Shares of South African payment technologies specialist Net 1 UEPS Technologies (NASDAQ:UEPS) plummeted in Nasdaq trading after the report of a big legal reverse in the company's home country. In a statement this morning, Net 1 reported that the High Court of the Republic of South Africa (Gauteng Division, Pretoria) has issued a final judgment in the company's lawsuit asking that the South African Social Security Agency (SASSA) be instructed "to pay social grants into the EPE accounts of recipients who had previously made biometric elections to receive their grants into their EPE accounts, but had not submitted a SASSA-prescribed form called an 'Annexure C form.'"
Net 1's share price is down 33.5% as of 1:50 p.m. EST.
That fact should tell you right away that the High Court's decision was not the one Net 1 was hoping for.
What happened is this: Instead of instructing SASSA to load pension benefits directly into the accounts of Net 1 customers who had asked for this -- but failed to file the correct forms to make their requests official -- the High Court decided that only customers who have filed the correct forms will have their pension funds routed through Net 1.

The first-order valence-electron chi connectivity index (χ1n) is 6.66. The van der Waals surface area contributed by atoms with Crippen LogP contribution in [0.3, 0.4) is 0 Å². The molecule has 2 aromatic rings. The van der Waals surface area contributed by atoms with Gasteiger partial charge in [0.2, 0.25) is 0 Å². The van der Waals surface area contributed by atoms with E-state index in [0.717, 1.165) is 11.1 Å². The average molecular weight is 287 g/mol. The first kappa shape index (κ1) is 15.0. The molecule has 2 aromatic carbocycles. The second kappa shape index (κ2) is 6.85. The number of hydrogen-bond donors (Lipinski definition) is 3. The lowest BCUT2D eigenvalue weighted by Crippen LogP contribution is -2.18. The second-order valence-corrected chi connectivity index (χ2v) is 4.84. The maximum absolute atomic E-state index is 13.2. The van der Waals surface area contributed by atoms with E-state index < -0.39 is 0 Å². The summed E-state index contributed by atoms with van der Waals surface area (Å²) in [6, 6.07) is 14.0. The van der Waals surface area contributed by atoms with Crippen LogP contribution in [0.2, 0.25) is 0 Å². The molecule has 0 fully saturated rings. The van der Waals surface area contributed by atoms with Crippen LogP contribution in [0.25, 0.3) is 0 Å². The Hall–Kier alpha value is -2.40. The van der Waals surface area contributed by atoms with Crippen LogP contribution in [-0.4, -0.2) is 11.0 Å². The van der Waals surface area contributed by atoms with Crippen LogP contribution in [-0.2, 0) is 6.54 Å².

Net 1 is considering appealing this verdict. In the meantime, however, the High Court's decision has put it in something of a bind, as Net 1 had invested heavily to prepare for the influx of new business that would have accompanied a positive verdict. Failing that, Net 1 now expects "to report a significant loss for the second quarter of fiscal 2019," the more so because SASSA never got around to implementing the High Court's earlier, interim order that should have required it to rout at least December, January, and February pension payments through the company.
And now there's no reason for it to do so.
Net 1 says it will now set about "right-sizing" its South African operations based on the unfavorable litigation outcome. The company hopes to get at least back to a "break-even level by Q4 2019" -- but that's still two quarters away.
The implication would appear to be that Net 1, which most analysts still expect to be profitable this year, could instead suffer losses until it gets back to "breakeven." In that case, investors' decision to sell the stock today would be entirely understandable.